Senate Bill 225, which also passed Senate Judiciary and Labor Wednesday and heads to a floor vote, adds a definition of residency to current law. The bill, sponsored by Sen. Les Ihara Jr., makes a distinction between permanent and temporary domiciles:

A momentary, occasional, or sporadic physical presence shall not be sufficient to establish residency. A significant physical presence, however, consistent with the ordinary conception of living, abiding, residing, dwelling, or maintaining a habitation in a fixed place, shall establish residency.

Permanent Residents

Another measure, Sen. Sam Slom’s Senate Bill 286, would define a permanent resident for reapportionment purposes “as any individual counted as a usual resident in the last preceding U.S. census within the State of Hawaii.”

Thomas, the attorney challenging the 2012 reapportionment, supports SB 286.

In detailed written testimony, Thomas and other attorneys with Damon Key Leong Kupchack Hastert laid out an argument based on equal protection. Among other things, they noted, “Every other state but Hawaii and Kansas uses the Census count of ‘usual residents’ as its reapportionment population.”

They continued:

Thus, the 2010 Census resident population of Hawaii included servicemembers, their families, university students, federal civilian workers “stationed” in Hawaii, legal and illegal aliens, children, and prisoners incarcerated here, all irrespective of whether they pay state taxes, their eligibility to vote in Hawaii, or actual registration to vote.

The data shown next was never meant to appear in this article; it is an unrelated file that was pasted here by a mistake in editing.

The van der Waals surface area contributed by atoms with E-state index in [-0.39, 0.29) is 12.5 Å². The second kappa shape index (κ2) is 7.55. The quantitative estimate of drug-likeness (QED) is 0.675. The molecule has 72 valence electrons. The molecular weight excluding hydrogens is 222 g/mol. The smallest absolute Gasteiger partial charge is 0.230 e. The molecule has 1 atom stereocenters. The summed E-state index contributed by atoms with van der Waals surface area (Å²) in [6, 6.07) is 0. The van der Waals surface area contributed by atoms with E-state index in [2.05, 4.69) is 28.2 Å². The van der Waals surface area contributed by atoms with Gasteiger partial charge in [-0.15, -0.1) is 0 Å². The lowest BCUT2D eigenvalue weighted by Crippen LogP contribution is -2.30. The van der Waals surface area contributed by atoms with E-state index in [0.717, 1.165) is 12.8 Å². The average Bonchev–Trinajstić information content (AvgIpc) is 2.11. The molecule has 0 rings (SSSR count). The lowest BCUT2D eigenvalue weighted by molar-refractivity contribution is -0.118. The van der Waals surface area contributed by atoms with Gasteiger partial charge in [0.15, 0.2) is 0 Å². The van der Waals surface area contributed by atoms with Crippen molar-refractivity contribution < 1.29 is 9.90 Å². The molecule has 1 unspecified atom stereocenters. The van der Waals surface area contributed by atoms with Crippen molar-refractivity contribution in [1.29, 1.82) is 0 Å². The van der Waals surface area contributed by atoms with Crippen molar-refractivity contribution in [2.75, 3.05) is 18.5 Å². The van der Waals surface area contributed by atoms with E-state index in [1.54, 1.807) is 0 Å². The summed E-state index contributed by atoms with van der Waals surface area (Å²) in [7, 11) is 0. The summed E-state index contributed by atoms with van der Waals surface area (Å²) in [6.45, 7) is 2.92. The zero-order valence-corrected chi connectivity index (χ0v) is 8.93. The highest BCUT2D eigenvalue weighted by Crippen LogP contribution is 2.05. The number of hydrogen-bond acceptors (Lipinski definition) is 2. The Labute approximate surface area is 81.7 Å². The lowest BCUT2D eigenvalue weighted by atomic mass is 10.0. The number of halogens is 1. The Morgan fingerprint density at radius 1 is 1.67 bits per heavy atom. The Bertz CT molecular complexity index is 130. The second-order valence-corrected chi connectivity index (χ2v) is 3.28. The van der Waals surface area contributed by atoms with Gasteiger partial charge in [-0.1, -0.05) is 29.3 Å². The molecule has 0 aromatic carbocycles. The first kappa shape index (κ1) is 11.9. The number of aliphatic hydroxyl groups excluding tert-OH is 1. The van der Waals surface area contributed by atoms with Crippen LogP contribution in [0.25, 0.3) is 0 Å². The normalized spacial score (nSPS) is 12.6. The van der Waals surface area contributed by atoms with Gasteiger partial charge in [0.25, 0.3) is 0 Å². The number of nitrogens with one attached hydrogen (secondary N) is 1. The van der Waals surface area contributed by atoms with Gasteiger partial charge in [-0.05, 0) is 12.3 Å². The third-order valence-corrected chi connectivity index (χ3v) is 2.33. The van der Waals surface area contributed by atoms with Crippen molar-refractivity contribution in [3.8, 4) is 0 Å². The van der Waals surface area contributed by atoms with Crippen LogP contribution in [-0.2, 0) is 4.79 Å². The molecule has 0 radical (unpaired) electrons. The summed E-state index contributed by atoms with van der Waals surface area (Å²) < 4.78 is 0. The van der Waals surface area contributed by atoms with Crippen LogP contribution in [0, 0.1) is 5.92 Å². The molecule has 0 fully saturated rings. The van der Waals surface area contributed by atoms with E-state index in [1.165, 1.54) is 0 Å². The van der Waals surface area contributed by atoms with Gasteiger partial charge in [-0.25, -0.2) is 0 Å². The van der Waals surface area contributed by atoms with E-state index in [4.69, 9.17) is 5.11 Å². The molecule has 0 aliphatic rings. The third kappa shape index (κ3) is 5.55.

Thomas Smyth of the Military Officers Association of Hawaii testified in support of SB 286, too, noting the sizable economic contribution to Hawaii that comes from the military.

But Chun of the AG’s office expressed “strong concerns” about the bill, arguing that a constitutional amendement is necessary to define a population base.

Bart Dame, an active member of the Democratic Party of Hawaii who testified on his own behalf, made a similar argument while expressing “some sympathy with what I believe may be the motives behind the bill. …”

On Thursday, Senate Judiciary and Labor passed the measure with technical amendments, and it now heads to the full Senate.